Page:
175. IT! THE TERROR FROM BEYOND SPACE, is a precursor to ALIEN in many ways. I’ve seen the last half-hour and actually found it tense, which is practically unheard-of for these things. Even though it’s by the generally rather useless Edward L Cahn, I’m psyched to see the whole show. PHANTOM FROM SPACE looks like one of the big-heads from Metaluna has been working out at Muscle Beach. Has to be worth a chuckle at least.

180. Here we have REPTILICUS, the only Danish dinosaur movie I can think of. An IMDb reviewer writes, “This is the movie that we Danes can be proud of!! It is the worst movie ever made but it is so funny that I am about to die.” So I’m right to hold off on watching this until the instant of my death. I shall complete my meaningless Gifford-based quest by choking on my own brains as I watch Copenhagen flattened by a prehistoric glove puppet. Incidentally, REPTILICUS is directed by Poul Bang and Sidney Pink, so when I do blog about it, from the afterlife, I can joke about it being a Pink/Bang movie. Something for us all to look forward to.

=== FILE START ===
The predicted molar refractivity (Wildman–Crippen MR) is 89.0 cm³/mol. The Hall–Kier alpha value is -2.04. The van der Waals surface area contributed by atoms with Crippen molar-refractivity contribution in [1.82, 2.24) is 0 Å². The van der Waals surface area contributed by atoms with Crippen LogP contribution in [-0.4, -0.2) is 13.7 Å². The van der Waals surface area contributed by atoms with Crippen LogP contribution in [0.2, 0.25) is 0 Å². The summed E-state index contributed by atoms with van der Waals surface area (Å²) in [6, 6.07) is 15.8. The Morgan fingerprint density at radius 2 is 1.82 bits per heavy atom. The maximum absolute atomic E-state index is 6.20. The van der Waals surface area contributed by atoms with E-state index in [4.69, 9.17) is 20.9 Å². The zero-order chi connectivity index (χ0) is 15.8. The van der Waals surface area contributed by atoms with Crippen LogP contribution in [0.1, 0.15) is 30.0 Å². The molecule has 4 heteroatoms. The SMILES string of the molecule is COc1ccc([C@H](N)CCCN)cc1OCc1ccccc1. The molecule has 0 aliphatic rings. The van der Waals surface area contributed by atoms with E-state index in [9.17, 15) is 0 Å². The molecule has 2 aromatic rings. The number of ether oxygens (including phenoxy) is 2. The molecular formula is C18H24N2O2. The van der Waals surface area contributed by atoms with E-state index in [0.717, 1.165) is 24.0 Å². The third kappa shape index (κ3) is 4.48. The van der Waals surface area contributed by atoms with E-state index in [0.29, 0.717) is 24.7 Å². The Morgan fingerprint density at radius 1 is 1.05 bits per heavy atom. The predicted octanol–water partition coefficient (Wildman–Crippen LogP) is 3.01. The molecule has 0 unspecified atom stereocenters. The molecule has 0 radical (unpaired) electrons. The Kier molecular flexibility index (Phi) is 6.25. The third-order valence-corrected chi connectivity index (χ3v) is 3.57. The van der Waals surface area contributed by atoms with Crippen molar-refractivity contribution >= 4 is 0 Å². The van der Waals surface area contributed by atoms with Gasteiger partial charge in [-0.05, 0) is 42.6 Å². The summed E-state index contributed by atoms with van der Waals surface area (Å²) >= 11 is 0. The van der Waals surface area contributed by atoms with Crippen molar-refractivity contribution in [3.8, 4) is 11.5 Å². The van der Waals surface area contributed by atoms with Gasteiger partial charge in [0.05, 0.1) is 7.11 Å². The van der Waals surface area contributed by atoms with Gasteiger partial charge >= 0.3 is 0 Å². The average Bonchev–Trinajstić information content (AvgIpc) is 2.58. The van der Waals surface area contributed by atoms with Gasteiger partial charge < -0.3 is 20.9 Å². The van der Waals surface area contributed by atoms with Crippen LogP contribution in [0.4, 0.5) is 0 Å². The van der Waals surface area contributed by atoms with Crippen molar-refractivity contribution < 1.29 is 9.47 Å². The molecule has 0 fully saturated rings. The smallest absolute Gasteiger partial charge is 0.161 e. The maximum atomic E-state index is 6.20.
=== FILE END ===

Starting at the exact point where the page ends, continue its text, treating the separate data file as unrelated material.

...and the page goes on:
184. FRANKENSTEIN CONQUERS THE WORLD is an endearingly stupid idea, a Japanese giant monster movie (kaiju) in which the giant monster is the Frankenstein monster, somehow grown to 100ft in height, battling a big squid.

187. 1957’s THE VAMPIRE again, for some reason. Was Gifford just randomly throwing publicity snaps together?

190. INVISIBLE INVADERS is not only directed by Edward L Cahn (THE FOUR SKULLS OF JONATHAN DRAKE), but almost as if that weren’t enough, it stars John Agar. The mark of greatness. The still shows a bunch of zombie-type guys advancing through scrubland, and I can so easily imagine them singing the lyrics of Frank Zappa’s The Radio is Broken: “They need to reproduce! With John Agar… They need to reproduce! With Sonny Tufts… They need to reproduce! With Jackie Coogan…”

191. WILLARD. Rats. Lots of rats. Is this the one with the Michael Jackson song?

194. A couple of serious rarities: posters for a 1902 version of MARIA MARTEN, OR THE MURDER IN THE RED BARN (I’ve seen the later Tod Slaughter version) and FIGHT WITH SLEDGEHAMMERS, billed as “The most thrilling film ever taken.” I can totally believe it. It’s certainly the most thrilling title ever written, and why it hasn’t been used for every film made since, I can’t imagine. I suppose that would eventually cause confusion.